Switch off your phone, and breathe at last - the rolling hills and open skies of Scotland make it ideal for a digital detox. Take a trip to an east coast fishing village, famed for their beauty, their seafood, and their down-to-earth people; or retreat inland, and unpick the rivers, lochs and National Parks. Take your time to reflect and appreciate the stunning scenery - unedited and no filter needed.
This region offers the perfect blend of coastal and forest scenery. The Solway Coast is a beachcomber’s haven with an array of shell beaches, and for avid star gazers, there is The Galloway Forest Park. Due to its sparse population and lack of light pollution, it was named the country’s first Dark Sky Park. If you’re feeling sporty, rent a mountain bike at one of the 7stanes centres for sweat-inducing inclines and soul-stirring views.
Escape to the east of Scotland for the undisturbed valleys of the Angus Glens. Against the backdrop of the Grampian Mountains, dust off your walking boots and stroll deep into the peaceful Scottish countryside. During your visit, be sure to take a trip to the wind-swept Angus coast, where you’ll find the rolling dunes and strawberry blonde sands of Lunan Bay. A secluded beach that stretches from Boddin Point to Land Craig, it’s the perfect way to wind down on an easy-going, sunny afternoon.
Step inside the picturesque, medieval villages of the Scottish Borders. From the historicism of Melrose to the awe-inspiring vistas of Scott’s View, there’s a quiet charm to this landscape that’s utterly infectious. While you’re here, too, why not stop over at Stobo Castle? This A-listed building now operates as a luxury spa retreat, complete with a state-of-the-art Ozone pool, Hydrospa and mud room - you may never feel stressed again.
A collection of islands at the edge of the Atlantic, the Outer Hebrides offer a true escape from the rat race. Here you’ll find a slower pace of life exploring rugged coast and countryside and observing stunning wildlife and fauna – walk or cycle the Hebridean Way and your reward will be the picturesque lighthouse at the Butt of Lewis. There are also prehistoric gems such as The Calanais Standing Stones on the Isle of Lewis. In the towns, however, you’ll hear Gaelic being spoken by the locals and traditional folk music been played in the pubs.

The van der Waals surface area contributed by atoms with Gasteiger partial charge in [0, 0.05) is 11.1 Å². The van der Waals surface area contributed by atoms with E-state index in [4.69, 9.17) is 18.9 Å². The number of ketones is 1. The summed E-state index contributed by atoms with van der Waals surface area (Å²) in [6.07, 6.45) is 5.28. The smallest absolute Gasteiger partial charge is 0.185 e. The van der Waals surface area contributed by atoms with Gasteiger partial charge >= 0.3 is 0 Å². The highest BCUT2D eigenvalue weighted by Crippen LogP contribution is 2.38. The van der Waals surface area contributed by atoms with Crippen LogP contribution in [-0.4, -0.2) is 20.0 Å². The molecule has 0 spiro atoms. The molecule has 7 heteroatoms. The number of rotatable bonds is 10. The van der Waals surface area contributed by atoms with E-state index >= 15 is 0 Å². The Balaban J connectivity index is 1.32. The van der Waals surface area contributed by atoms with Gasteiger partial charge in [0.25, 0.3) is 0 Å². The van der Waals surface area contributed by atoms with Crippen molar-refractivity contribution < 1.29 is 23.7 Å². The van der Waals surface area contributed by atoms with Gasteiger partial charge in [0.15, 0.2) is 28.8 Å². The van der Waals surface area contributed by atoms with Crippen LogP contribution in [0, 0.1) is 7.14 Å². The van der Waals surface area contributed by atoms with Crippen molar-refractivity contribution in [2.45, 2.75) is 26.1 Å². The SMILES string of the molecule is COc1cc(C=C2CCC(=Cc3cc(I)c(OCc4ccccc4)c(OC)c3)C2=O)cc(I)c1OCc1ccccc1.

Snow-capped mountains, vibrant wildlife, long walks in the woods - the national parks of Scotland are among the finest in the Europe. The Cairngorms National Park in the northeast is twice the size of the Lake District and boasts sprawling forests, glassy lakes and misty peaks - it brims with the wild romance of the natural world. The altitudes of the Cairngorm mountains have also made it a popular skiing destination; the season generally running until early April. To the southwest, meanwhile, Loch Lomond & The Trossachs National Park features the largest stretch of inland water in the UK. Rent a kayak or take a leisurely cruise across the shimmering loch, before losing yourself in the whistling wilds of The Trossachs.
As well as boasting the world’s finest fish and chips, the region of Aberdeenshire to the north-east of Scotland is famed for its dramatic coastlines, rugged cliffs and delightful seaside towns. Head to the town of Stonehaven for some unbeatable seafood along the harbour, before heading south to the RSPB Fowlsheugh Reserve, where heart-stopping cliffs offer views of dolphins, seals, puffins and, in the warmer months, around 130,000 mating seabirds. The fishing opportunities, too, are second to none, so make sure to visit the River Dee for a relaxing spot of salmon fishing.
Composed of more than 100 islands (15 of which are inhabited), Scotland’s most northerly archipelago is a haven of seclusion, a fairytale landscape of undiluted beauty. With long daylight hours in spring and summer, you can pack your days with adventure. Between the white sands and shimmering blue coastlines, the heather-strewn moors, the treeless hills and the windswept clifftops, the Shetland Isles offer a welcome retreat from the pressures of city life. It’s also an animal-lover’s paradise with puffins, seals, orcas, and of course the famous Shetland ponies among the creatures to be seen - a sequestered escape you’re unlikely to forget.
Take a tranquil walk along the Fife coastal path for a tour of the region’s dramatic seascapes and charming East Neuk fishing villages. With a varying terrain of grassy dunes, windswept cliffs and sandy beaches, follow the trail from village to village, keeping an eye out for the seabirds and seals along the way. The medieval charms of St Andrews make the town a great base for exploring the coastline. From there, explore the idyllic villages of Anstruther, Crail, Elie, Pittenweem and Lower Largo, known best for their cobbled streets, peaceful harbours and Dutch-style cottages; make sure to sample the local seafood while you’re here, and to rest your feet in a cosy, coastal pub.